The combination of secularisation of the public space and immigration into the UK from Majority World regions has stimulated a series of legal cases and political debates that have centred around the limits of religious practice and manifestation in the public space.
Whether it be concerns over radicalisation and separatist aspirations, the influence of faith schools, contests over religious dress or symbols in the workplace, or the freedom of conscious issues relating to beginning and end of life issues, it seems that peoples of faith in the UK are caught in the classical problem of the demand of citizenship and loyalty, versus their conscience arising from their dogmas and doctrines.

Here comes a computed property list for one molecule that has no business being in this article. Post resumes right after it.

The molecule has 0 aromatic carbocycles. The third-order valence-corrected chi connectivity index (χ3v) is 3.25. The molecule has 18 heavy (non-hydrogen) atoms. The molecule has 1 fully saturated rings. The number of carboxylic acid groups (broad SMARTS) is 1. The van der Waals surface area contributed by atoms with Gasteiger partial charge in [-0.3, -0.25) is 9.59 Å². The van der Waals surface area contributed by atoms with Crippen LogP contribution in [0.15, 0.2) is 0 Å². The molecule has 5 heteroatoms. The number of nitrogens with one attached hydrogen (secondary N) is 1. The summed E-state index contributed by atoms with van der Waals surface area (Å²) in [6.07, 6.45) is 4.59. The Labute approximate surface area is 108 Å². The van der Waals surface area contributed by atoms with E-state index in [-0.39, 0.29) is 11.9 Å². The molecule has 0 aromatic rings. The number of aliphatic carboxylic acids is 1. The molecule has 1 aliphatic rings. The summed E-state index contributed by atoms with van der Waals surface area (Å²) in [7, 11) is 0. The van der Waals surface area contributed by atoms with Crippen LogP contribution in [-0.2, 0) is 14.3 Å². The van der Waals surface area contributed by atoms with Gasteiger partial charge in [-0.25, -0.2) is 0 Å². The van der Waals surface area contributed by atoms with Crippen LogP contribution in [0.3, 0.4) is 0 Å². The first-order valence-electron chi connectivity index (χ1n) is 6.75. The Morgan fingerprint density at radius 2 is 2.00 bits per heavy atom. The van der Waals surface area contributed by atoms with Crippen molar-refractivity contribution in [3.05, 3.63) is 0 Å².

In one sense this is not a new problem in Britain: historically, the state used its instruments of power to defend official truth claims. From the Dissolution of the Monastaries onwards, this brought some people into conflict with the state. But as a series of laws expanded the range of ‘officially accepted’ religious worldviews, and as the secularisation process grew in pace and scope, the state moved from defending ‘truth claims’ to seeking social harmony. At the same time contractural relationships between ruler and ruled developed, moving British people from ‘subject’ to ‘citizen’ status. These parallel developments changed the shape of the way that religion was understood and accepted in the public domain: developments that occurred as peoples from other faith backgrounds, notably Muslims, Hindus and Sikhs began to arrive in the UK in substantial numbers.
This day school will explore these developments, the issues that lie behind them and the potential for conflict or peaceful accommodation in the short to medium term.